Will Decreasing Oil Prices Pick Up?

The main reasons for the decline in oil prices are US production growth, “sputtering demand” from China and Europe and Mideast violence. A steeper decline could be observed on October 1st when Saudi Arabia cut prices for its biggest customers. This served as a signal that the world’s largest exporter wold rather protects its own market share than increase prices.

That, for me, was the giveaway,” Carbone said in an October 28 phone interview from his office. “Once it started going, it was relentless.”

The outbreak of a new OPEC price war is promoting doubt about making investments in oil resources. Brent crude declined to $82.60 a barrel on October 16th  – the lowest in nearly four years. West Texas also reached $79.44 on October 27th. However, the OPEC Secretary-General is denying the existence of the price war: “Our countries are following the market,” he said at the Oil & Money conference in London. “People are selling according to the market price.” According to Jeff Grossman, prices were higher earlier in the year because of the conflicts in Libya, Iraq and Ukraine which could have interfered with oil production.

This one caught a few people off guard because they were still worried about some of these geopolitical things that were happening all over the world that never came to fruition,” said Grossman, a New York Mercantile Exchange floor trader. “We probably never should have been over $100.”

OPEC now faces competition from the US due to its breakthroughs in hydraulic fracturing and horizontal drilling, enabling domestic production to replace imports. However, according to Katherine Spector, the US’s production has been increasing for years now without triggering a bear market. We can now observe an increase in demand, a rise in supply which does not reflect the magnitude of the 25 percent change in the market.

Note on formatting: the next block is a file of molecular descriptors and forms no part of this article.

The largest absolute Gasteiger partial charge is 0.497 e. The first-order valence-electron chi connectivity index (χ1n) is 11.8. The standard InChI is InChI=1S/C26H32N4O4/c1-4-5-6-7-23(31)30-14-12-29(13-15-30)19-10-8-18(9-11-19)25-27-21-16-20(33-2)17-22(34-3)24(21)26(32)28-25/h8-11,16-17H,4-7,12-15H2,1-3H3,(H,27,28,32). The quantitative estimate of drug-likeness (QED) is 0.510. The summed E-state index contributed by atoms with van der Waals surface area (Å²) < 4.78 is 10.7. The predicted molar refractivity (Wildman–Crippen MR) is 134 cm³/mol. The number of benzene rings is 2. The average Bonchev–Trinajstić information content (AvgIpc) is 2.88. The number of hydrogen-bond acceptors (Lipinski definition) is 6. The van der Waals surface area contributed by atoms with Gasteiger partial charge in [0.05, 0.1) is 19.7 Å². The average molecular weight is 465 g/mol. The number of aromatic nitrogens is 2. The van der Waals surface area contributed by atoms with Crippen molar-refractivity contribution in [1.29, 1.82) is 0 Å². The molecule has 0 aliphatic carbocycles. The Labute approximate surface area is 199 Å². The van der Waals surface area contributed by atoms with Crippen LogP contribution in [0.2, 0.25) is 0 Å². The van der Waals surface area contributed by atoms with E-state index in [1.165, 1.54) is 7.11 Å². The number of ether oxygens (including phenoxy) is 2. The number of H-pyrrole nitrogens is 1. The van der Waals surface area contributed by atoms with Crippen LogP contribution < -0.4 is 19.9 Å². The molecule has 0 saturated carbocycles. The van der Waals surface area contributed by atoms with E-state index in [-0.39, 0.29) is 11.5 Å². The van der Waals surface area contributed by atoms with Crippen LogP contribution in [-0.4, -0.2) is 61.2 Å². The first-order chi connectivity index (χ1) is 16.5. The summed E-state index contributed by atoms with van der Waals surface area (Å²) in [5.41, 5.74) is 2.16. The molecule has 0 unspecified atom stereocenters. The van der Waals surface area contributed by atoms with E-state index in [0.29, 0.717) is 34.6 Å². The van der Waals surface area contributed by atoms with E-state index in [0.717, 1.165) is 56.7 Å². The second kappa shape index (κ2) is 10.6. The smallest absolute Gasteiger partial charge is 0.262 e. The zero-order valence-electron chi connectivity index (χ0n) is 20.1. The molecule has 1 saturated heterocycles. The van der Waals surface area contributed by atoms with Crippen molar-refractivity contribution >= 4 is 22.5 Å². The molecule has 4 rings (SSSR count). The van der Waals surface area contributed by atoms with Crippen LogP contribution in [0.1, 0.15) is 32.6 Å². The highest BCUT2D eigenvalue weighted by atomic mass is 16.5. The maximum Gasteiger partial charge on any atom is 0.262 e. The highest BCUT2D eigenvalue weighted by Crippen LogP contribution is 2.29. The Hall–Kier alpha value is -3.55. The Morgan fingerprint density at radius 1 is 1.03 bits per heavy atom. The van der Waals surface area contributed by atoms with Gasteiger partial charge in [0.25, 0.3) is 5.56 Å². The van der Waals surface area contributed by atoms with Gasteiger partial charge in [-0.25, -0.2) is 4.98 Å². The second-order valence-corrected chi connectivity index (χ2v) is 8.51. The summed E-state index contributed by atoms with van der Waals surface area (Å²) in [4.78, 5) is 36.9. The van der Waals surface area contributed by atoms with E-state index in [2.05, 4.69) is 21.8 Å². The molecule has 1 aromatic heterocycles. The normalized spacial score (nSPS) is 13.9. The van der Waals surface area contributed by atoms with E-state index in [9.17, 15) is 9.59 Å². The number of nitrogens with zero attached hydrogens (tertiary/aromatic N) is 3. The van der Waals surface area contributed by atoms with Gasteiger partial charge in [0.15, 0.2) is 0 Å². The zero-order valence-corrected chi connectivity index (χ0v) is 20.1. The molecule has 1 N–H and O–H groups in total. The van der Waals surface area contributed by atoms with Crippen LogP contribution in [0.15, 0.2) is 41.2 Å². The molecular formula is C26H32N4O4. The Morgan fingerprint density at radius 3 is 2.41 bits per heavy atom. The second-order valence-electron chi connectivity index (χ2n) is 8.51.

ConocoPhillips became the first company to announce reduction of expenditure in West Texas and the Rocky Mountains regions. Exco Resources Inc. will also sustain from drilling in North Loisiana because of lower prices. Al Walker, chairman and CEO of The Woodlands, said during a conference call that they will “watch this for a few more months and when we announce our capital plans in March, we’ll have a much better idea of what we expect.”

Consumers, on the other hand, are celebrating the 20 percent decrease in oil prices. Some analysts, however, do anticipate a price rebound.

Read more here – “Why Oil Prices Went Down So Far So Fast,” (Isaac Arnsdorf, Bloomberg).

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Anna is a current student at The George Washington University in Washington, DC with a concentration in Marketing and Communication. She specializes in social media outreach and has experience working in government contracting.

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